“Oh my God! You’re from Canada?! Tell me, is it cold living in an Igloo? Is it hard work being a lumberjack? How much does a decent pair of snowshoes go for?”
These are some familiar questions Canadians hear whenever they go traveling abroad, and it is these stereotypes that inspired Scott MacLeod, a former Concordia fine arts student, to create his multi-media production, “A Brief Canadian History.”
The fact that most Canadians don’t know very much about their heritage or past, pushed MacLeod to create something to de-mystify the stereotypes that people have about Canadians.
The production is a mix of many speaking performances by Mike Burns, a traditional Irish storyteller, and Bevan Skerratt, a native cultural worker, as well as poetry readings and art projections. All in all, the interwoven history of Canada is displayed in a very 20th century way.
MacLeod also created an original score to illustrate how he interprets the cultural diversity in Canadian culture. “For instance, ‘Sailing 1847,’ which is about the Irish Famine, is a Celtic piece, and ‘Louis Riel’ is a folk-rock style which is supposed to evoke the feeling of the Prairie,” said MacLeod.
The audience might recognize some familiar passages in the exhibit’s poetry projections. “We have taken selections from various poets. For instance, we have used a passage from ‘Beautiful Losers’ by Leonard Cohen for our song Kateri and John McCrae’s ‘In Flanders Fields,’ just to name a few.”
Viewers will be pleasantly surprised to see the history of First Nations people incorporated into the piece.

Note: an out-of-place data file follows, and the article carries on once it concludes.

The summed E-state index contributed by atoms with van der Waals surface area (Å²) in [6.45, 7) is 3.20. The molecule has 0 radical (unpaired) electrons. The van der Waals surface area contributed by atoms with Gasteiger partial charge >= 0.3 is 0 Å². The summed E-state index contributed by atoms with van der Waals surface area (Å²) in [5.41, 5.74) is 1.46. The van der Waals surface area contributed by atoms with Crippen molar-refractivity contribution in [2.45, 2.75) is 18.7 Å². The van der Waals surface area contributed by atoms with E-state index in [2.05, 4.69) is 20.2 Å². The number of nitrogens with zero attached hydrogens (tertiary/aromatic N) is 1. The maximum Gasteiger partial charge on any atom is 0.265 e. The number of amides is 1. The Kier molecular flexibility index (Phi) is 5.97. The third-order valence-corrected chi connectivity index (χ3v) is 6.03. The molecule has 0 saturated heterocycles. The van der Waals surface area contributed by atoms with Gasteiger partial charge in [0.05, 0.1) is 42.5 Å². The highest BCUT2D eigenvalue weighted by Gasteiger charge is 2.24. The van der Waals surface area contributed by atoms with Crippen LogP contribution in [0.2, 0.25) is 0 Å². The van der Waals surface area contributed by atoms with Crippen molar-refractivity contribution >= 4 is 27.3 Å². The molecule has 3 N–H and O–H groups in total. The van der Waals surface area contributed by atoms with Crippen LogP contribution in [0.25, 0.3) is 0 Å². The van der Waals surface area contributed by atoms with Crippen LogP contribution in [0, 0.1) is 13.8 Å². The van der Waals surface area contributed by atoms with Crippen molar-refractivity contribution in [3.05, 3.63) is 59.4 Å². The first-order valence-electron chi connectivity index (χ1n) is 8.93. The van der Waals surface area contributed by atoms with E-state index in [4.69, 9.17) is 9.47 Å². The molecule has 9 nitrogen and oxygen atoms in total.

“I think Canadians really undervalue the cultural importance and don’t understand the diversity of First Nations. Truly there is so much we can learn about their traditions and medicines. So I have tried to provide a forum for First Nations to speak for themselves about their issues.”
MacLeod gets his ideas from many different sources. “I try to be conscious of the theme and have it reflected in the instrumentation and writing style. Most often my sources are from books and personal experiences.”
He also drew inspiration from the CBC documentary series, “Canada: A People’s History,” as well as from the ever popular Heritage Minutes.
Now, you might wonder how Canadian the father of “A Brief Canadian History” is? Well, he was born in Red Deer, Alberta and raised in Quebec. His parents put him into the French School system before it was even considered fashionable. His father is from Cape Breton, Nova Scotia and his mother is from Lethbridge, Alberta. Through and through, MacLeod is a true Canuck.
“A Brief Canadian History” is playing at The Hudson Village Theatre, 2760 Cote-Saint-Charles, Feb. 13 and 15 at 8 p.m. and Feb. 16 at 3 p.m. Tickets are $18; for further information or to purchase tickets call the Box Office at (450) 458-5361.